Hathersage Swimming Pool – the pool in the Peaks

“I arrived at Hathersage in time for a pre–lunch dip in the village swimming pool, an open–air, heated lido set high on a hillside with spectacular views of the Peaks on all sides.”

There’s steam rising as I skip up the narrow steps of Hathersage Swimming Pool, hand over my entrance fee and catch sight of the water for the first time. The day is grey and foggy, the temperature on the low side, the weather conspiring to create a tempting swirl on this stunning lido’s surface.

I make my way around the water’s edge, serious swimmers ploughing out lengths of butterfly on one side, convivial regulars chatting while breaststroking slowly on the other. There’s a pleasant hum to proceedings as I lock myself away in a cubicle, get into my bathers and ping my goggles tightly over my eyes. 

After cooling dips in the North Sea, River Bure and Highgate Ponds, the balmy 28º pool is bliss. I slide into the shallow end, the steam obscuring the view as I settle into a slow paddle before working my way up to a snappier front crawl. A lifeguard mops the pool walls, keeping everything ship shape while I find my rhythm and work my way towards my must–do forty lengths.

Despite the weather, there’s a sizeable crowd in the water, plastic chairs laden with towels and bags. As I turn at the end of each length I hear talk of work, school runs and lunch, all to be tackled after another few minutes in the pool. Much like when Roger came here, it’s easy to see that Hathersage’s outdoor pool is, as he said, ‘a central place in the social life of the village’.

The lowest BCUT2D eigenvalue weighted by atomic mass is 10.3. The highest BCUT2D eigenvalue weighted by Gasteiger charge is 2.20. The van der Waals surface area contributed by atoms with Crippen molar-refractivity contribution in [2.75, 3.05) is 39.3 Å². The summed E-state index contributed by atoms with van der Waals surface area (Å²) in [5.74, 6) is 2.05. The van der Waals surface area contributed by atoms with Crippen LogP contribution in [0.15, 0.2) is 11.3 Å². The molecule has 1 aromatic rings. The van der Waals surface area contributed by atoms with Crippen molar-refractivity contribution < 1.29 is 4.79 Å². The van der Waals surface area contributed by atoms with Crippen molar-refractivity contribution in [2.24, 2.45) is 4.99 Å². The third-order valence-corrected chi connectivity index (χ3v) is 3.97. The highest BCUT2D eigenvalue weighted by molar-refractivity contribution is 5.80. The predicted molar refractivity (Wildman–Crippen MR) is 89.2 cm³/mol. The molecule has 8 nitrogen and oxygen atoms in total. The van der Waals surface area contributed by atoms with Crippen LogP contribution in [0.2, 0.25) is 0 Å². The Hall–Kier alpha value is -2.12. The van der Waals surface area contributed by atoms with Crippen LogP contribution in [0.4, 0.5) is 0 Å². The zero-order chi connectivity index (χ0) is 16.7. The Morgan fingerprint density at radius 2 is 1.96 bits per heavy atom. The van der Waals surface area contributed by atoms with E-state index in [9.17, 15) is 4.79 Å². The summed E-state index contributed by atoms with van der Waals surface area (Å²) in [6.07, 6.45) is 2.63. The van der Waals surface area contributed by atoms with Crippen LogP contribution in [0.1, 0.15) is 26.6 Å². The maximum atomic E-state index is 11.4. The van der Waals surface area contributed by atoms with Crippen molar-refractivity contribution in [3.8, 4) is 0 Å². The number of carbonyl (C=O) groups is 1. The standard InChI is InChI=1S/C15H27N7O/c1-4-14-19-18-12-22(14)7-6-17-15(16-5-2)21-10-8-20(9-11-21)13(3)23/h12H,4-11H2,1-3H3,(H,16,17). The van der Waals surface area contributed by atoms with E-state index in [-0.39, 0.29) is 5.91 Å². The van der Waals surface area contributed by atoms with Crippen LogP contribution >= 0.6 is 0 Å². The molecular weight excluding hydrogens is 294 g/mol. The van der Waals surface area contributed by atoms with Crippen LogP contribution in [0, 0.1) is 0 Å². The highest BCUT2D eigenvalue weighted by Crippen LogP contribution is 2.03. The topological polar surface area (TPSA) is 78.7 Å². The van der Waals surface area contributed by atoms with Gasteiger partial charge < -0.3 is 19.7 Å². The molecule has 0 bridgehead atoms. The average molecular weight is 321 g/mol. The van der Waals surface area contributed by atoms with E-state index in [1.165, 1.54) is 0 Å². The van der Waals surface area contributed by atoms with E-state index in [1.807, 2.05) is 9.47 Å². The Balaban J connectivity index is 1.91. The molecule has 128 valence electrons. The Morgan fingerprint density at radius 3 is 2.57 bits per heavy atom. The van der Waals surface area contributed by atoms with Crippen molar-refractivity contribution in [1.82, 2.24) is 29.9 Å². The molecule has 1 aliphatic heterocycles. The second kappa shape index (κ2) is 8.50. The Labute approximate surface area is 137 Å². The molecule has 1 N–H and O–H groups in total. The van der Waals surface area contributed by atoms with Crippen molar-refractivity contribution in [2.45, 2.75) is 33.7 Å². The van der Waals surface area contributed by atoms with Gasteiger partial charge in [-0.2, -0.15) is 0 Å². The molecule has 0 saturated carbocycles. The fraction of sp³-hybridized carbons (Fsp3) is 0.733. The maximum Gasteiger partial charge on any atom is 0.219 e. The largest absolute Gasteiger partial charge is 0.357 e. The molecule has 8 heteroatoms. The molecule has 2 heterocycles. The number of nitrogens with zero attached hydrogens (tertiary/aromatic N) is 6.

As I keep on, the pool empties out, leaving me as the solitary swimmer. I enjoy my solo dip for a few minutes, before pulling myself out, showering off and joining my uncle, who’s driven down from Yorkshire to join me for this midweek adventure. We sit in the grandstand with a cup of tea, perusing the books on sale in a banana box left on the long pew (a hard back copy of Johnners’ biography for a quid seems oddly appropriate).

Tempting smells from the adjacent Hathersage pool cafe waft up as we look across to the resplendent bandstand, the odd drop of rain now splashing the pool’s surface. Roger would be pleased to know that the bandstand, shut on his visit due to EU regulations, is very much open. The pool’s first night swim of the season is coming up, with live music being played for swimmers powering out lengths and splashing about in the shallows.

There’s nothing flashy about this delightful spot. It’s still run by the Parish Council and while the original changing rooms have been replaced and everything given a lick of paint, I’m sure my predecessor would be bowled over by how the people of Hathersage have kept this stunning pool at the heart of their village.

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